Houl' an" he pondered a moment, glancing first at the honest-looking hack he was riding, then at the magnificent animal which carried the half-caste. "Houl' an. Gimme a thrifle fur luck, an' take ether wan o' them two. A'll thrust ye till do the leck fur me some time afther."

'Sylvie, thou knows Philip paid me back my money, and it were eight pound fifteen and three-pence; and t' hay and stock 'll sell for summat above t' rent; and a've a sister as is a decent widow-woman, tho' but badly off, livin' at Dale End; and if thee and thy mother 'll go live wi' her, a'll give thee well on to all a can earn, and it'll be a matter o' five shilling a week.

Then my mind misgive me, for a thought he hadn't a shilling i' t' world, an' yet if he hadn't, a should just ha' gi'en him t' bed a' t' same: a'm not one as can turn a dog out if he comes t' me wearied o' his life. So he outs wi' a shillin', an' lays it down on t' table, 'bout a word. "A'll not trouble yo' long," says he. "A'm one as is best out o' t' world," he says.

It's sinfu' wi' so many puir souls in need A'll tak' a few wi' me when A' go, to distreebute to the sufferin' mechanics. Naw, it is na for seegairs A'm beggin', na this time but ha'e ye an auld suit o' claes ye'll no be wantin'?" "A suit? Good Lord, yes, Tam," said Galbraith, jumping down from the table on which he was seated. "Do you want it for yourself?"

'Neither thee nor me can tell; we can neither help nor hinder, seein' as he's ta'en hissel' off out on our sight, we'd best not think on him. A'll try an' tell thee some news, if a can think on it wi' my mind so full. Thou knows Haytersbank folk ha' flitted, and t' oud place is empty? 'Yes! said Sylvia, with the indifference of one wearied out with feeling.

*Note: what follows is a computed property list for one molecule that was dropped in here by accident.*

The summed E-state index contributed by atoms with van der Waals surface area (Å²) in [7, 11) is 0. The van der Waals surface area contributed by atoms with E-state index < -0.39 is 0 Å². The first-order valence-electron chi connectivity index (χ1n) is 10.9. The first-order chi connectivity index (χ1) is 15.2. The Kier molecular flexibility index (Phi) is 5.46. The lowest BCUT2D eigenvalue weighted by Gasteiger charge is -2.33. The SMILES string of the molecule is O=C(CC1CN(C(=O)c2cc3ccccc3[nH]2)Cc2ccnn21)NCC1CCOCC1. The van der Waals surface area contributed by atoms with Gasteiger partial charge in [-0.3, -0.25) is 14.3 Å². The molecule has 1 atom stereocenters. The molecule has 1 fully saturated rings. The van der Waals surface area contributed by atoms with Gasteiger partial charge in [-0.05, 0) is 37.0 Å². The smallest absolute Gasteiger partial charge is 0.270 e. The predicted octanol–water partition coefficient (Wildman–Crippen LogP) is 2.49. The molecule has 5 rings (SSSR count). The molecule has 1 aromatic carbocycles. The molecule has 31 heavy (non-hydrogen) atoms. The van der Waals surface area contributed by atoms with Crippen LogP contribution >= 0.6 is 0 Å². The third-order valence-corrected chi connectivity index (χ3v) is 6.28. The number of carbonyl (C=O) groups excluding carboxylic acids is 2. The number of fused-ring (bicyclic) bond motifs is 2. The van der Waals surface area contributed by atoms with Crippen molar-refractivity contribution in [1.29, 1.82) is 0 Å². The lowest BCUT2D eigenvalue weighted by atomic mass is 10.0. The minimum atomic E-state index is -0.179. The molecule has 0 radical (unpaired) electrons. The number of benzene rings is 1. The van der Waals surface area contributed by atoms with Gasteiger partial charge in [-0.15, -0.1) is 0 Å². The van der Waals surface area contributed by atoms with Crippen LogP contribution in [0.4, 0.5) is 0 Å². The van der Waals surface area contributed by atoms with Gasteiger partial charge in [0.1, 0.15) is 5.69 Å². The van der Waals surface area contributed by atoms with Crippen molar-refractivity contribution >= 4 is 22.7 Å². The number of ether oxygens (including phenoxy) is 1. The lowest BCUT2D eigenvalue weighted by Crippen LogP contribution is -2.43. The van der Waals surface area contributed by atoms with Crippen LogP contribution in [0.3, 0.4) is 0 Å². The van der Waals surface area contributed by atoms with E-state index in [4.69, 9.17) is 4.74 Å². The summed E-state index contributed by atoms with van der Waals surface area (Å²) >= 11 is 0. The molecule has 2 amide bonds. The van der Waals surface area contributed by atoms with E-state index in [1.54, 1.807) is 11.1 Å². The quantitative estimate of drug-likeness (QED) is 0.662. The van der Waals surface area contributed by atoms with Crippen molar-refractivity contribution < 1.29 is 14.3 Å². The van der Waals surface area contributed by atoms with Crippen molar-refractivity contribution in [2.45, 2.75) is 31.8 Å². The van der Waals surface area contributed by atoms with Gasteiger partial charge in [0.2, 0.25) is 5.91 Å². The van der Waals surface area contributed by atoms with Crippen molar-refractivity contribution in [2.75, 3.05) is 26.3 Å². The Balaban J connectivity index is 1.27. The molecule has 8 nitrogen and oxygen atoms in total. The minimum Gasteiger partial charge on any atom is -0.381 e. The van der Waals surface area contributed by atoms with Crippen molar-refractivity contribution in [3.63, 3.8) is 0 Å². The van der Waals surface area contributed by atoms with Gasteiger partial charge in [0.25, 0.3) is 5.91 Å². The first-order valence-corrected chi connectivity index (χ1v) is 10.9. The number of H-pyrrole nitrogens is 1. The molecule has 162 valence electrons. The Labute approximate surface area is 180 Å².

Wayland jerked his horse roughly to a dead stop. "Mr. Matthews, for what reason are you saying all this?" "A'll tell y' that too! A've come for her, Wayland. A've come to take her back to her people. Y' don't understand, her father is a MacDonald of the Lovatt clan came out with Wolfe's regiment in 1759." "In 1759?" repeated Wayland. "I heard her father say that very year."

MacLure had been slowly taking in the situation, and at last he unburdened himself one night to Jamie. "What ails the fouk, think ye? for they're aye lecturin' me noo tae tak care o' the weet and tae wrap masel up, an' there's no a week but they're sendin' bit presents tae the hoose, till a'm fair ashamed." "Oo, a'll explain that in a meenut," answered Jamie, "for a' ken the Glen weel.

They're baith dour chiels, and haena muckle tae say, but Tammas hes a graund hert, and there's waur fouk in the Glen than Saunders. "A'm gettin' drowsy, an' a'll no be able tae follow ye sune, a' doot; wud ye read a bit tae me afore a' fa' ower?

'Kinraid, if ta doesn't come and see me afore thou'rt many days ouder, thee and me'll have words. Come, Sylvie, what art ta about, keepin' me here? Here's Mistress Corney mixin' me another jorum. Well, this time a'll give "T' married happy, and t' single wed!"

"No, a'll no, or the wife 'ill tak ma ears off," and it was settled for two pounds.